The problem is that your brain and ours can’t process more than 3 variables with any accuracy. Remember when you felt completely overwhelmed by the complexity of an urgent decision? You experienced exactly what we’re talking about.

Data scientists are famous for arguing the fine points of X at the drop of a hat. This often gives laypeople the impression that nothing is really “settled science,” particularly in mathematics or data analytics. This is where the old saying about “lies, damn lies, and statistics” has its root.

Let’s be clear: the power and accuracy of regression analytics are not in doubt. To understand network effects, regression is not only a must, it really must be considered the inarguable core of any analytics effort that seeks to understand the relationships that deliver impact, value and ROI. It’s when people decide to twist the data or the analytics to fit a particular agenda that problems are created.

Let’s look at another specific use case – Marketing and Communications

 When we think about the effects that marketing and communications have on customer experience (CX) and business performance, we’re talking about an immense array of known and unknown factors that are networked into systems of cause and effect. Some are positive, some are not. Some accelerate and multiply other factors, some slow and retard them.

As a result, no marketing or communications team can optimize the network effect that is CX without automated regression analytics. It’s not just that the network effect is simply complex.

It’s also changing at a staggeringly erratic pace that no human can keep up with, caused by far more reasons than anyone can foresee without the assistance of powerful analytics.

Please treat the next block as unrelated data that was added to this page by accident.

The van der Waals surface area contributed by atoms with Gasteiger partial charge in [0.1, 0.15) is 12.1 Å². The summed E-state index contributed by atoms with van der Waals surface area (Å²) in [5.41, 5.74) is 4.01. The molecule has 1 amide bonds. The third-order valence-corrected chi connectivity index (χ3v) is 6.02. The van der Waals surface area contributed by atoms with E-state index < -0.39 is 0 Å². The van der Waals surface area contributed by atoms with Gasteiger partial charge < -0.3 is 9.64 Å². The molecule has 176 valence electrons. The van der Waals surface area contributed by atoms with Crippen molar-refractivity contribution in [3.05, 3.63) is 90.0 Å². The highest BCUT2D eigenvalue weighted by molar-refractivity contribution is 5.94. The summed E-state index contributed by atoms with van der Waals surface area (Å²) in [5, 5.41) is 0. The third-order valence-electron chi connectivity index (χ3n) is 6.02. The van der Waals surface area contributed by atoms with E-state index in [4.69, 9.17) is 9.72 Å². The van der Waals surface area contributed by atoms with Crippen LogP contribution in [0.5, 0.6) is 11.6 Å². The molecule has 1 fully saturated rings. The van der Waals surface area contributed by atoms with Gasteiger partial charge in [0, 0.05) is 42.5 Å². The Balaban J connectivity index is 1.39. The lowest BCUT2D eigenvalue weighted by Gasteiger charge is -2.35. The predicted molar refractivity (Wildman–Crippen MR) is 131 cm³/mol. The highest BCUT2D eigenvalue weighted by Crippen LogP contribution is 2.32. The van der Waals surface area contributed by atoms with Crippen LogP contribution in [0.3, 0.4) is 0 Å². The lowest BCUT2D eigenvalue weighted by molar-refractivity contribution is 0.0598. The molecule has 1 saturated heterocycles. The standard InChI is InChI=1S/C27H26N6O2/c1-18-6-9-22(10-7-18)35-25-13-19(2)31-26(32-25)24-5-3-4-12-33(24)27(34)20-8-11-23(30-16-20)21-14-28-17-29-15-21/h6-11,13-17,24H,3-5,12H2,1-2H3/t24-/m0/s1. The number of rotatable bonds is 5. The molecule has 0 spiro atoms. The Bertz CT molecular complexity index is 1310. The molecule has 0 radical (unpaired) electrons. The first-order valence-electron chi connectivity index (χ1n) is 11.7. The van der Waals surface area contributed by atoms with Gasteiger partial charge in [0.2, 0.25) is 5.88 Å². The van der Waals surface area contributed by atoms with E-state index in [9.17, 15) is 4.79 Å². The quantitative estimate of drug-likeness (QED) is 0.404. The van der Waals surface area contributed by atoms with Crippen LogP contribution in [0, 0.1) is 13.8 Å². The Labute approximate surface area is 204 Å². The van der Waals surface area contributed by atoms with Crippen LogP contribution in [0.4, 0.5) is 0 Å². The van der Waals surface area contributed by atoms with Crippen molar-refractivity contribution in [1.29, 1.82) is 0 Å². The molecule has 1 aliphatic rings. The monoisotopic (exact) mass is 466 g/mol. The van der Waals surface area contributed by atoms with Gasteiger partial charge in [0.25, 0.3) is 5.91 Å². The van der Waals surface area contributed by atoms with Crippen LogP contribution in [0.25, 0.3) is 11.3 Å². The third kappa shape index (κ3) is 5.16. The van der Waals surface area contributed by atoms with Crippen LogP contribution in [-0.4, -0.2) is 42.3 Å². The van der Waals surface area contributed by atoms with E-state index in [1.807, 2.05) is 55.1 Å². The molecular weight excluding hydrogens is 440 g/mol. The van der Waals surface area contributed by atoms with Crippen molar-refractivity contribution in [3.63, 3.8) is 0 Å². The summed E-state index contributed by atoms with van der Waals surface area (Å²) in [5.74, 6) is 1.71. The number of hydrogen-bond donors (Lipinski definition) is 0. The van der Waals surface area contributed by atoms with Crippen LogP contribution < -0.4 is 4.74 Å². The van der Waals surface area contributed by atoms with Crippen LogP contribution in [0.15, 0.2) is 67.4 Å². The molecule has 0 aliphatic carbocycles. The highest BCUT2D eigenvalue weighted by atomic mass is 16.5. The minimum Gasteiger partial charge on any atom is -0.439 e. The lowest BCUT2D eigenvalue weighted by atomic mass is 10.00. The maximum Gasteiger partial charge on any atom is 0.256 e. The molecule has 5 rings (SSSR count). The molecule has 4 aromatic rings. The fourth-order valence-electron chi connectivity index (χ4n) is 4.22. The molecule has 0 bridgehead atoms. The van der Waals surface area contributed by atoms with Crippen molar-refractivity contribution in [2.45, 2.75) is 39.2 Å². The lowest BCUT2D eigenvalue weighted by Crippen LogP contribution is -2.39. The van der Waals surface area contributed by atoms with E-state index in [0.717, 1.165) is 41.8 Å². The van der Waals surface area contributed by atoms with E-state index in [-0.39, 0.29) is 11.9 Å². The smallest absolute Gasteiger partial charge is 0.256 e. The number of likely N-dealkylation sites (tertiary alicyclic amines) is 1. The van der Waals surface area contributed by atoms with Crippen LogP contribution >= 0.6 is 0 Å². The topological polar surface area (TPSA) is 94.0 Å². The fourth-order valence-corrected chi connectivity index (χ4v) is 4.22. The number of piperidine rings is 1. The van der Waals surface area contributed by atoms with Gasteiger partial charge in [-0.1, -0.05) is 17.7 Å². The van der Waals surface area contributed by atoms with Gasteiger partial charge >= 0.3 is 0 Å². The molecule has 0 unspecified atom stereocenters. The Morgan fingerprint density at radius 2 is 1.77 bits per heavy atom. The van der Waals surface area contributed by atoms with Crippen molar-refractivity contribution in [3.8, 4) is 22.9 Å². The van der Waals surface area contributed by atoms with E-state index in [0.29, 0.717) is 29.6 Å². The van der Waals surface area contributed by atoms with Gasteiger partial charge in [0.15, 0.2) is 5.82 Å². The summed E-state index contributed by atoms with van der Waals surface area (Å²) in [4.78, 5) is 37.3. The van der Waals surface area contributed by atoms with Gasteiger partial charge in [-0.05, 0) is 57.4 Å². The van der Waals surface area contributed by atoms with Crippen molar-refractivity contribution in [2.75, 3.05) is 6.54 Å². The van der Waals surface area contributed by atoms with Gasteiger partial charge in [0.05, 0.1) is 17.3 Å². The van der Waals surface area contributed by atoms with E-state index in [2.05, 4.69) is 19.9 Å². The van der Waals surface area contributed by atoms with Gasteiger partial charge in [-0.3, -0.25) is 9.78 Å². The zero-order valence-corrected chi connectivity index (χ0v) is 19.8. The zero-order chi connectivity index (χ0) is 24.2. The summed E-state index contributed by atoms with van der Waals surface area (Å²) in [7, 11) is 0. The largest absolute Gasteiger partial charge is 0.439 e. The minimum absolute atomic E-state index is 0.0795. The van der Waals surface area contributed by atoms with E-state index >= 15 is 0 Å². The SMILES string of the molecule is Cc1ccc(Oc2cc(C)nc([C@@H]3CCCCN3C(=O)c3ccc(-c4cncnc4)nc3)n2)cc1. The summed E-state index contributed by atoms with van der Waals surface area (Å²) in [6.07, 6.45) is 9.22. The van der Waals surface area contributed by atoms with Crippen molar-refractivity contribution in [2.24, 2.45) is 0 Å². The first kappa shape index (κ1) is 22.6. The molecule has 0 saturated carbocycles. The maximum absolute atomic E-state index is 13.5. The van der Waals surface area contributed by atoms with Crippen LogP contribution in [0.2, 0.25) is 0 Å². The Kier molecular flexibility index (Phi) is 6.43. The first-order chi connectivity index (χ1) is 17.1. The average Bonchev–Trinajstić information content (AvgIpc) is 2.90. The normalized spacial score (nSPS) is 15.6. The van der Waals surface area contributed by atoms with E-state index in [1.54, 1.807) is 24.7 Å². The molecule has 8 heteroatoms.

And as we’re seeing now, the world of marketing impact is dramatically impacted by the larger reality of the world we live in.

In the face of this challenge, there’s some really great news 

Scientists and researchers have used powerful regression analytics to better understand the many cause-and-effect relationships in the world around us.

The good news is this math is extremely well-suited to understanding the multiplicity of factors driving business performance, including their relative relationships to one another and their relative significance.

Even if they haven’t used it, many marketers and communications pros will recognize Marketing Mix Modeling, or MMM, as the application of regression and other econometric-style analytics to better understand the extent and causes of marketing’s impact, value, return on investment, and time-related escalation and decay.

Since its advent in 1990 at advertising agency J. Walter Thompson and Procter & Gamble, MMM has expanded to include many variables not originally included, such as the impact of different brand investments and longer time lags. It’s now matured into Unified Value Optimization (UVO).

Today, UVO’s mathematical accuracy and power are virtually unassailable. Its biggest challenges have been operational. Assembling the data, tech stack, talent, and domain knowledge necessary to run regression analytics at scale has been very difficult and expensive, making it hard to scale in large organizations.

Its time-consuming complexity also has meant that even experienced data science teams often struggle to deliver UVO analytics in time to affect key business or marketing decisions.

The Advent of the “Business GPS.” 

Today, the automation of regression analytics means that marketing finally has a GPS, a real “eye-in-the-sky” that understands the current state, the desired future state, the multiplicity of factors accelerating or slowing that journey, and the best ways to get there. 

All updated in minutes, not months, effectively transforming marketing from a line in the expense ledger to a powerful analytics-led multiplier of business performance.

About Mark Stouse

Mark Stouse is the CMO-turned-CEO of Proof Analytics. In recognition of his pioneering work in automated analytics, he was named to the Innovator 25 list in 2015 and 2018, and once also as Innovator of the Year.

Stouse recently was named one of the Top Ten Most Influential Analytics Leaders by Analytics Insight, the top journal serving the global data science community.

by Mark Stouse with Dr. Melissa Kovacs